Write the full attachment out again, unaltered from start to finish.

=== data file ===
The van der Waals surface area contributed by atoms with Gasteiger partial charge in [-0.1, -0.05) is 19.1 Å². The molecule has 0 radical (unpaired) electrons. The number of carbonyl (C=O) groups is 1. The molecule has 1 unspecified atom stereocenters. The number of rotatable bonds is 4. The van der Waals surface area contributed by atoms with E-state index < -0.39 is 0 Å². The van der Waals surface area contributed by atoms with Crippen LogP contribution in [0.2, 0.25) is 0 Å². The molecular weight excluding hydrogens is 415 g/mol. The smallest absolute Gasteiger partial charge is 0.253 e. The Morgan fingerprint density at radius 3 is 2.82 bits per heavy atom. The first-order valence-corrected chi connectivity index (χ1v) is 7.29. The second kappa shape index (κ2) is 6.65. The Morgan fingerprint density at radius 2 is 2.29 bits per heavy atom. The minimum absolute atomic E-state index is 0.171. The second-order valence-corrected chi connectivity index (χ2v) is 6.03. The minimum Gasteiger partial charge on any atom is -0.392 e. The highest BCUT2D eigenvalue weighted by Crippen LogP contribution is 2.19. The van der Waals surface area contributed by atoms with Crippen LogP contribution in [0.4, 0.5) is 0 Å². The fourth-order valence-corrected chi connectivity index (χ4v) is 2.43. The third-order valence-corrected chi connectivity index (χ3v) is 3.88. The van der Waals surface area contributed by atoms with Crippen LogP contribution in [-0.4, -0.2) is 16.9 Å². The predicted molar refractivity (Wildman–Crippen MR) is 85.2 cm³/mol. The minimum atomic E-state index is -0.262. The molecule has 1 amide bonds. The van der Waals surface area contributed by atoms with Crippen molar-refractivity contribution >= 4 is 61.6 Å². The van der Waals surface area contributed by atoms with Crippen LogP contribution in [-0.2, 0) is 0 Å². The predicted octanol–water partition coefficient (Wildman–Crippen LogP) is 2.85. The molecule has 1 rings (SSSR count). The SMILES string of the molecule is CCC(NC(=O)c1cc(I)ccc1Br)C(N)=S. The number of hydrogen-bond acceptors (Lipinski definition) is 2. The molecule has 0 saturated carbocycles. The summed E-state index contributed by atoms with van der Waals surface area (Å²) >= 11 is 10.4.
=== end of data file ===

The van der Waals surface area contributed by atoms with Gasteiger partial charge in [-0.1, -0.05) is 19.1 Å². The molecule has 0 radical (unpaired) electrons. The number of carbonyl (C=O) groups is 1. The molecule has 1 unspecified atom stereocenters. The number of rotatable bonds is 4. The van der Waals surface area contributed by atoms with E-state index < -0.39 is 0 Å². The van der Waals surface area contributed by atoms with Crippen LogP contribution in [0.2, 0.25) is 0 Å². The molecular weight excluding hydrogens is 415 g/mol. The smallest absolute Gasteiger partial charge is 0.253 e. The Morgan fingerprint density at radius 3 is 2.82 bits per heavy atom. The first-order valence-corrected chi connectivity index (χ1v) is 7.29. The second kappa shape index (κ2) is 6.65. The Morgan fingerprint density at radius 2 is 2.29 bits per heavy atom. The minimum absolute atomic E-state index is 0.171. The second-order valence-corrected chi connectivity index (χ2v) is 6.03. The minimum Gasteiger partial charge on any atom is -0.392 e. The highest BCUT2D eigenvalue weighted by Crippen LogP contribution is 2.19. The van der Waals surface area contributed by atoms with Crippen LogP contribution in [0.4, 0.5) is 0 Å². The fourth-order valence-corrected chi connectivity index (χ4v) is 2.43. The third-order valence-corrected chi connectivity index (χ3v) is 3.88. The van der Waals surface area contributed by atoms with Crippen LogP contribution in [-0.4, -0.2) is 16.9 Å². The predicted molar refractivity (Wildman–Crippen MR) is 85.2 cm³/mol. The minimum atomic E-state index is -0.262. The molecule has 1 amide bonds. The van der Waals surface area contributed by atoms with Crippen molar-refractivity contribution >= 4 is 61.6 Å². The van der Waals surface area contributed by atoms with Crippen LogP contribution in [-0.2, 0) is 0 Å². The predicted octanol–water partition coefficient (Wildman–Crippen LogP) is 2.85. The molecule has 1 rings (SSSR count). The SMILES string of the molecule is CCC(NC(=O)c1cc(I)ccc1Br)C(N)=S. The number of hydrogen-bond acceptors (Lipinski definition) is 2. The molecule has 0 saturated carbocycles. The summed E-state index contributed by atoms with van der Waals surface area (Å²) >= 11 is 10.4.